Again, BAM informed the public that "James McNeill Whistler (1834–1903), the expatriate American artist, was a prolific and innovative painter, watercolorist, and printmaker. Throughout his lively career Whistler was known as a discerning collector of Japanese prints and as a quick-witted, sharp-tongued advocate of “art for art’s sake.” Whistler’s roots were in Realism, but his approach Modernist; his brand of Realism eschewed narrative and sentimentality and instead set the incidents and characters of the everyday into compositions determined by design, color, and tonal variation. For example, Whistler uses prosaic details to serve design and composition in numerous images of life along the Thames River, such as Rotherhithe (1860). Similarly, in his Venetian works, the minutiae of daily activity on the canals and lagoons are subsumed by the atmospheric effects of mist and fog. Whistler approached portraits in the same vein, posing the figures in vague flattened spaces where they blend into harmonious environments of tone and color, composed intervals of stillness and veracity."
Many of the works shown were very fine and detailed and it was no denying the accomplishments here but they were also somewhat dull, due to the sameness of the large quantity work on display.  I did particularly like the etchings he made during his stay in Italy - moody and other worldly.  My fascination with graphic art has been revived recently and I am deeply convinced that the monochromatic chiaroscuro has boundless power to express whole range of emotions and feelings.

Tuesday, January 25, 2011

A New Showcase - 3Dvas Gallery

The curator of 3Dvas - 3D Virtual Art Space ( invited to me join and submit my works to this innovative website.  The 3Dvas gallery is a network of 3D virtual galleries provided free of charge to artists around the world.  Artists that exhibit on 3Dvas enjoy a powerful multi-user system that allow artists to communicate live with every visitor that enter the gallery, and artists can also use this platform as a tool to simulate future exhibitions in 3D.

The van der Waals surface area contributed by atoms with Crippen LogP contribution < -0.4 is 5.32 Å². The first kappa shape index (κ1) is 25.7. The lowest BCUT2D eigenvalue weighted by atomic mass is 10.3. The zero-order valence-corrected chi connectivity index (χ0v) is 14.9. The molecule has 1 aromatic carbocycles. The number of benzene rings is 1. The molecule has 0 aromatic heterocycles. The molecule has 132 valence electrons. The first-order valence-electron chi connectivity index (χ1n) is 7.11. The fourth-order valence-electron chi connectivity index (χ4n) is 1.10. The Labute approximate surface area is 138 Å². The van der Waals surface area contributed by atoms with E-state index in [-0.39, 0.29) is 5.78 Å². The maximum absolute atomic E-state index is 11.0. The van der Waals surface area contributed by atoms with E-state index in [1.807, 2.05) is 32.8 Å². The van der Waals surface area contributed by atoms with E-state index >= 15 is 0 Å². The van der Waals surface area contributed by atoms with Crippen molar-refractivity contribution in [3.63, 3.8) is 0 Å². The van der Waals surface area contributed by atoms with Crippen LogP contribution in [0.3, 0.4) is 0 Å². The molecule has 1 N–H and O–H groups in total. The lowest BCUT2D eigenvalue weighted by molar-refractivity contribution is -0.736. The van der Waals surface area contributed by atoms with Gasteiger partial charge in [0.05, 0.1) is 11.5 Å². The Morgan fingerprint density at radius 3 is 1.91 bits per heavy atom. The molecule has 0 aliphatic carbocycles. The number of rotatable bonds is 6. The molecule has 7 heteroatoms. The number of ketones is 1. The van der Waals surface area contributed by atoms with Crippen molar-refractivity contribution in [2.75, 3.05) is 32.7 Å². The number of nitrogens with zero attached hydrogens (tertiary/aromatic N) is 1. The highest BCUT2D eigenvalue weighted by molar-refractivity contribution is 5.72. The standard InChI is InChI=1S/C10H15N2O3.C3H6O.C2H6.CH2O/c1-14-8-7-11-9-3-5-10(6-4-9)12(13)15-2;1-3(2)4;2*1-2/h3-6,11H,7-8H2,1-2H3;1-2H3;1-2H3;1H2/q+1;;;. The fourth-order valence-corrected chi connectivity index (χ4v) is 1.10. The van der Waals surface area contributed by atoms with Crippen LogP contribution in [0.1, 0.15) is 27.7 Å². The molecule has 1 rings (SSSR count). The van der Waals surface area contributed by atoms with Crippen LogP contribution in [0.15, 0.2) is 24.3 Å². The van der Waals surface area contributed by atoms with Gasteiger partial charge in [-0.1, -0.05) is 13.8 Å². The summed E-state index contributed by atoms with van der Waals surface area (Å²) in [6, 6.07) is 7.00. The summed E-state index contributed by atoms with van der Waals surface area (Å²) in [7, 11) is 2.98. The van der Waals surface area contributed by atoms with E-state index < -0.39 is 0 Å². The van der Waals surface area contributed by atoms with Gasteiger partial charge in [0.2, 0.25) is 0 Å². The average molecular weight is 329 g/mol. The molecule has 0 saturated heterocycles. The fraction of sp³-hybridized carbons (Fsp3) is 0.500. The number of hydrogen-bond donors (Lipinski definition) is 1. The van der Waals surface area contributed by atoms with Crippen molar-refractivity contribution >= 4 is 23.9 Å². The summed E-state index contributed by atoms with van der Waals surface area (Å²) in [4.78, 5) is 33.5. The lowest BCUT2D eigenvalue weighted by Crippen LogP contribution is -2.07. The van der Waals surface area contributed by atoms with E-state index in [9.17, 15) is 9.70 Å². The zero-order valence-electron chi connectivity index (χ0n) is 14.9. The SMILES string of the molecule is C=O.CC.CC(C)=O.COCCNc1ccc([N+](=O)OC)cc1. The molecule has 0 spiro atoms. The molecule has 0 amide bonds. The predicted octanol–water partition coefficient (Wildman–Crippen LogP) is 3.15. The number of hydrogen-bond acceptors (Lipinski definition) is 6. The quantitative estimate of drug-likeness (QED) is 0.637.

My first gallery features fourteen pieces of my portrait works and below are the screenshots of my 3D portrait gallery:

3DVas Portrait Gallery Screenshot

3DVas Portrait Gallery Screenshot 2

The dynamic gallery can be viewed if you download the software:

3D VAS - Portrait Gallery (Please use arrow keys to navigate)

Label: 3D Virtual Art Space

Monday, January 24, 2011

Tiger Mother or Sheep Mother

It was fascinating and sickening to read about the recent raging debated about the book Battle Hymn of the Tiger Mother by Amy Chua.  However, the most telling part for me was that she was not mainland China herself, nor did her parents.

From my observation of my extended family and friends in China, such "tiger mothers" were hard to find there, at least in big cities I am familiar with.

A cousin of mine, who emigrated to Canada with his wife and daughter, who is a freshman in university now, two years ago and he or his wife talks to their daughter daily on the phone, especially in the morning, in order to wake her up.

Another cousin of mine would go to Japan with his wife to take care of their grand-daughter and cook for their son and daughter-in-law, alternative with the two-year-old baby's maternal grandparents.  Their son plans to have three children and the free babysitting/cook/maid seems endlessly long.

A third cousin of mine, he loves to stay in my parents' place on weekends, along with his wife and son.  My parents had to get up earlier than usual on Monday morning to cook for my cousin the breakfast and wake him up, so he would not be late for work.

As for my own sibling, these kind of stories need a volume of an Anna Karenina, if not War and Peace to contain.

Everywhere I see in China, if there is a tiger in a family, it is the child or grandchild.  Parents are mere sheep in front of the much doted children.